#region Using Statement
using System;
using System.Xml;
using System.Xml.XPath;
using Microsoft.Office.Interop.InfoPath.SemiTrust;
#endregion

[assembly: System.ComponentModel.DescriptionAttribute("InfoPathStartupClass, Version=1.0, Class=TravelRequisitionForm.TravelRequisitionForm")]
namespace TravelRequisitionForm
{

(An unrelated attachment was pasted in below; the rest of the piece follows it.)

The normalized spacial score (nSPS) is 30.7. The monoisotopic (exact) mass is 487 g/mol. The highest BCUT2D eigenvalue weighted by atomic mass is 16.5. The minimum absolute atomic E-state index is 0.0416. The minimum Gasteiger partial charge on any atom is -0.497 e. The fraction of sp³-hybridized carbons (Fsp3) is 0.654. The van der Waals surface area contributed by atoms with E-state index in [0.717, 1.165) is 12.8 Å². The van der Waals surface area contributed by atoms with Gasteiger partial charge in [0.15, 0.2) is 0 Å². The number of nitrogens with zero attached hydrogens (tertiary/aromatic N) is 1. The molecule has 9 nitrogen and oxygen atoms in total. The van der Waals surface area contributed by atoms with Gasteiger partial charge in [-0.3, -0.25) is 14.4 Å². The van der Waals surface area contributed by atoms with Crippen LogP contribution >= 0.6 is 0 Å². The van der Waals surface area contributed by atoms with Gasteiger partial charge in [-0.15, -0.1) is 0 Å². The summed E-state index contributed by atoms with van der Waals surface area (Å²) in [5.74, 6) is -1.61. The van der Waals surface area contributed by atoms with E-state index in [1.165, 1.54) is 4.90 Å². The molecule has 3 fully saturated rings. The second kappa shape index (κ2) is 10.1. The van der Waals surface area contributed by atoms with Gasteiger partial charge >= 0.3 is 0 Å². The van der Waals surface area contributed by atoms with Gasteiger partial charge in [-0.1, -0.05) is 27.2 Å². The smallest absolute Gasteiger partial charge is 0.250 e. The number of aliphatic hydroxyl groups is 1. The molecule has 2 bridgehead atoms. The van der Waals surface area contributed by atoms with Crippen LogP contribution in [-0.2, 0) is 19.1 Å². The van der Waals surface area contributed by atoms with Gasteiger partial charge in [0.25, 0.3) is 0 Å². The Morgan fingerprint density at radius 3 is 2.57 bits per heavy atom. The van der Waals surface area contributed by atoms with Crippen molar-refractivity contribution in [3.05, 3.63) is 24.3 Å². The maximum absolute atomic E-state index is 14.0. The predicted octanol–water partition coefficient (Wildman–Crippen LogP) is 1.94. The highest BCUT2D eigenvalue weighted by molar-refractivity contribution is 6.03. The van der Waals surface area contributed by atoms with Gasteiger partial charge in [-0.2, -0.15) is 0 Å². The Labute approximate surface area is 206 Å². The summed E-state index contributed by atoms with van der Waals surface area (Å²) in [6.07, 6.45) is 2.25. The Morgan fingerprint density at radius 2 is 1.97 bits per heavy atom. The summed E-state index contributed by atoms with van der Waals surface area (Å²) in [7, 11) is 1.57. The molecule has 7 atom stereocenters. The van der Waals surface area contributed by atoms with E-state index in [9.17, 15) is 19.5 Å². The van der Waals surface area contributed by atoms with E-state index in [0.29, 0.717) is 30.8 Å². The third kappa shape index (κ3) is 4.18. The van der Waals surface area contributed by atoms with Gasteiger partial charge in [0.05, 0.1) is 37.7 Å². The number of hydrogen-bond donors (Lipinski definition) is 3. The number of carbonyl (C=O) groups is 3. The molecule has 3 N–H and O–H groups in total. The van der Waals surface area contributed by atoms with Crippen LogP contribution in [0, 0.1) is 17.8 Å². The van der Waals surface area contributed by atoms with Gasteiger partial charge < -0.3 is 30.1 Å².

[InfoPathNamespace("xmlns:msxsl="urn:schemas-microsoft-com:xslt" xmlns:xsf="http://schemas.microsoft.com/office/infopath/2003/solutionDefinition" xmlns:xhtml="http://www.w3.org/1999/xhtml" xmlns:xd="http://schemas.microsoft.com/office/infopath/2003" xmlns:xsi="http://www.w3.org/2001/XMLSchema-instance" xmlns:tr="http://schemas.microsoft.com/office/infopath/2003/sample/TravelRequest" xmlns:my="http://schemas.microsoft.com/office/infopath/2003/myXSD" xmlns:xdUtil="http://schemas.microsoft.com/office/infopath/2003/xslt/Util" xmlns:xdXDocument="http://schemas.microsoft.com/office/infopath/2003/xslt/xDocument" xmlns:xdMath="http://schemas.microsoft.com/office/infopath/2003/xslt/Math" xmlns:xdDate="http://schemas.microsoft.com/office/infopath/2003/xslt/Date" xmlns:dfs="http://schemas.microsoft.com/office/infopath/2003/dataFormSolution" xmlns:tns="http://www.tarongenergy.com.au/activedirectory" xmlns:http="http://schemas.xmlsoap.org/wsdl/http/" xmlns:soap12="http://schemas.xmlsoap.org/wsdl/soap12/" xmlns:mime="http://schemas.xmlsoap.org/wsdl/mime/" xmlns:soapenc="http://schemas.xmlsoap.org/soap/encoding/" xmlns:tm="http://microsoft.com/wsdl/mime/textMatching/" xmlns:soap="http://schemas.xmlsoap.org/wsdl/soap/" xmlns:wsdl="http://schemas.xmlsoap.org/wsdl/" xmlns:ns1="http://schemas.microsoft.com/sharepoint/soap/" xmlns:s1="http://microsoft.com/wsdl/types/" xmlns:ns2="http://www.tarongenergy.com.au/SharePoint" xmlns:ns3="http://schemas.microsoft.com/sharepoint/soap/directory/" xmlns:ns4="http://schemas.xmlsoap.org/soap/envelope/" xmlns:xsd="http://www.w3.org/2001/XMLSchema"")]